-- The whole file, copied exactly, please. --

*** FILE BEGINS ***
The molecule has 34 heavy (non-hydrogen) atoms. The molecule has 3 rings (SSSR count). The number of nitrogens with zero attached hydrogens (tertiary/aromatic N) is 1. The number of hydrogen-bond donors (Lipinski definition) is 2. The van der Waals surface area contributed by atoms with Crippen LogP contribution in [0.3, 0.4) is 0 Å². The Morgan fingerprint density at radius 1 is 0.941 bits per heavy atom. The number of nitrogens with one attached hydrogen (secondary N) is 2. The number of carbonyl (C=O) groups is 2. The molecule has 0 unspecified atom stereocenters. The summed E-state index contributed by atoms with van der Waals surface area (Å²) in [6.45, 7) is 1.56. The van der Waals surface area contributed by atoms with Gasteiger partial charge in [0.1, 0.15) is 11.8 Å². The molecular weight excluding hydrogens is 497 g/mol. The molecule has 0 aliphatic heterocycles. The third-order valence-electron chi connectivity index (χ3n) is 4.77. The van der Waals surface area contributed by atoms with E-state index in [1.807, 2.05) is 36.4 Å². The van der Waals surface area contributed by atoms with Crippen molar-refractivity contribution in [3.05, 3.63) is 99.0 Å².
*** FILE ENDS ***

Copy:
The molecule has 34 heavy (non-hydrogen) atoms. The molecule has 3 rings (SSSR count). The number of nitrogens with zero attached hydrogens (tertiary/aromatic N) is 1. The number of hydrogen-bond donors (Lipinski definition) is 2. The van der Waals surface area contributed by atoms with Crippen LogP contribution in [0.3, 0.4) is 0 Å². The Morgan fingerprint density at radius 1 is 0.941 bits per heavy atom. The number of nitrogens with one attached hydrogen (secondary N) is 2. The number of carbonyl (C=O) groups is 2. The molecule has 0 unspecified atom stereocenters. The summed E-state index contributed by atoms with van der Waals surface area (Å²) in [6.45, 7) is 1.56. The van der Waals surface area contributed by atoms with Gasteiger partial charge in [0.1, 0.15) is 11.8 Å². The molecular weight excluding hydrogens is 497 g/mol. The molecule has 0 aliphatic heterocycles. The third-order valence-electron chi connectivity index (χ3n) is 4.77. The van der Waals surface area contributed by atoms with E-state index in [1.807, 2.05) is 36.4 Å². The van der Waals surface area contributed by atoms with Crippen molar-refractivity contribution in [3.05, 3.63) is 99.0 Å².